Hans HEYSEN | Bronzewings and saplings

Germany 1877 – Australia 1968
Australia from 1884; Europe, England 1899-1903

Bronzewings and saplings 1921
watercolour on paper
56.7 (h) x 76.4 (w) cm
South Australian Government Grant 1937, Art Gallery of South Australia


Heysen’s finest and most spectacular composition in watercolour produced during 1921 was Bronzewings and saplings. He had been exploring the subject of turkeys since about 1914, exhibiting at least five finished turkey subjects in his 1915 exhibition in Melbourne.[1]  That exhibition was opened by Dame Nellie Melba and included Heysen works lent by her, one of which was a watercolour of turkeys. 

It is an extravagant and richly painted composition, in which turkeys promenade through a labyrinth of thin saplings.  The unusual colours of the turkeys—white, bronze, royal blue and red—are striking and contrast with the earthy tones of the Australian bushland. Although similar in arrangement to the earlier Mystic Morn, where cattle gracefully move through twisting eucalypt saplings in soft morning light, Bronzewings and saplings is a much more dynamic composition and displays a stronger clarity of light. The result is dazzling and is an extraordinary achievement in design. The compacted space, with its high horizon line, its cropped saplings extending beyond the framing edge and its overcrowding by the turkeys, is busy and rhythmic. Heysen wrote about its complex arrangement: ‘The picture is treated in the manner of a mosaic—& each mass of colour is laid down freshly with a crisp edge’ and later: ‘... quite a lot of trouble and study went into the making of it.  In fact I can easily say it is the most complicated piece of design I have tackled.’[2]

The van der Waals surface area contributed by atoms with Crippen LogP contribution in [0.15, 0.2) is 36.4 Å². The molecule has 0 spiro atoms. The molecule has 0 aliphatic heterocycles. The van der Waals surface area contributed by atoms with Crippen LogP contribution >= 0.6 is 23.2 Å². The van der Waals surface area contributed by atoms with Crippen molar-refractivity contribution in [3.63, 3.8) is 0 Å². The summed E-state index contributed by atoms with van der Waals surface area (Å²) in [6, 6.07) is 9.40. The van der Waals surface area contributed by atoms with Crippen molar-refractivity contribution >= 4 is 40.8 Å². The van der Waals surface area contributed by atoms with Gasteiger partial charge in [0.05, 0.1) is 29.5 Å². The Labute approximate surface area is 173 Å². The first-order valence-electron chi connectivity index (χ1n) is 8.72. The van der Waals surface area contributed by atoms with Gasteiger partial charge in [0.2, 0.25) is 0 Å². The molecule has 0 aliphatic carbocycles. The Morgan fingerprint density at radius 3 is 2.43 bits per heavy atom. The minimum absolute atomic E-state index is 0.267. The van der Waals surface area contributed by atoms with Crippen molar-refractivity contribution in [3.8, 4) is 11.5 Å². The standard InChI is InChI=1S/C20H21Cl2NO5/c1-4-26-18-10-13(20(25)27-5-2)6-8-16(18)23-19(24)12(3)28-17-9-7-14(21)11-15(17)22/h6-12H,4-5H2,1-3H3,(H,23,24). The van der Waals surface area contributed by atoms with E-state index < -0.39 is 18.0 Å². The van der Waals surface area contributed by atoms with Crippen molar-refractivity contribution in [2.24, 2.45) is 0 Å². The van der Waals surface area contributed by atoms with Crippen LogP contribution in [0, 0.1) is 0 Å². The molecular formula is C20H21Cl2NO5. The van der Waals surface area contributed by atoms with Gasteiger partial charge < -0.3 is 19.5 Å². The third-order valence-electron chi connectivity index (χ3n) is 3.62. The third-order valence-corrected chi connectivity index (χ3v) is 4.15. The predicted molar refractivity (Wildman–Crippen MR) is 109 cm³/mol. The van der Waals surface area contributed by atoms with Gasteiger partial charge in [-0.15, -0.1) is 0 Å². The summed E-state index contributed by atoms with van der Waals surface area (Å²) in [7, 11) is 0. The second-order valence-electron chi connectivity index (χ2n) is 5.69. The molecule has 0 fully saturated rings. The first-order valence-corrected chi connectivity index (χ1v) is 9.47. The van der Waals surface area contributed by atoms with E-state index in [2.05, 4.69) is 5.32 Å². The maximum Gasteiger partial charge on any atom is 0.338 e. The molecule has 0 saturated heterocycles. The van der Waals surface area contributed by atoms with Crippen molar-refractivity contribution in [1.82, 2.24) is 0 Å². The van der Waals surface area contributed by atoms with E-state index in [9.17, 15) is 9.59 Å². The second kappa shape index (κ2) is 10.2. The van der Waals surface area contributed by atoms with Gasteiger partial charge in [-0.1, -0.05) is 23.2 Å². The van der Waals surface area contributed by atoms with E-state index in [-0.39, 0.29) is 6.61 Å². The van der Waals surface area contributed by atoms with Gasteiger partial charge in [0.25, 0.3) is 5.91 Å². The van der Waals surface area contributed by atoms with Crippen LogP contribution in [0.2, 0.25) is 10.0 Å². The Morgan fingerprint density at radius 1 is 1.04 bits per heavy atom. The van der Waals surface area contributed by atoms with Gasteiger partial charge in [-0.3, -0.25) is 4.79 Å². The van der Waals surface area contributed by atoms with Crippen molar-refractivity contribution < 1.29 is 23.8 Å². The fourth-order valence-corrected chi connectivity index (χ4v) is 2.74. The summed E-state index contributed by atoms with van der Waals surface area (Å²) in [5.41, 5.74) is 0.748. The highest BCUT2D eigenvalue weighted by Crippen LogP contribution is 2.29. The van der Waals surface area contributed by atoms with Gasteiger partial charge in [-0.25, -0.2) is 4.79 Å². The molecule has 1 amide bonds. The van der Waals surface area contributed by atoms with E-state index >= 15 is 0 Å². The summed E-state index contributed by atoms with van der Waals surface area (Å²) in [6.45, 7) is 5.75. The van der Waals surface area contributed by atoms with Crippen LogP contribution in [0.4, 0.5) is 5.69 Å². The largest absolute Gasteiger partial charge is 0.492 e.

Rebecca Andrews

© Art Gallery of South Australia, Adelaide, 2008
Andrews, Hans Heysen, exhibition book, Art Gallery of South Australia, Adelaide, 2008, p 82

[1] This point was first made in Julie Robinson, Hans Heysen: the creative journey, Board of South Australia, Adelaide, 1992, p 13. See also ‘Catalogue of pictures by Hans Heysen’, Athenæum, Melbourne, 4 March 1915

[2] Heysen letter to Lionel Lindsay, 30 June (1921?), La Trobe Collection, State Library of Victoria, MS 9242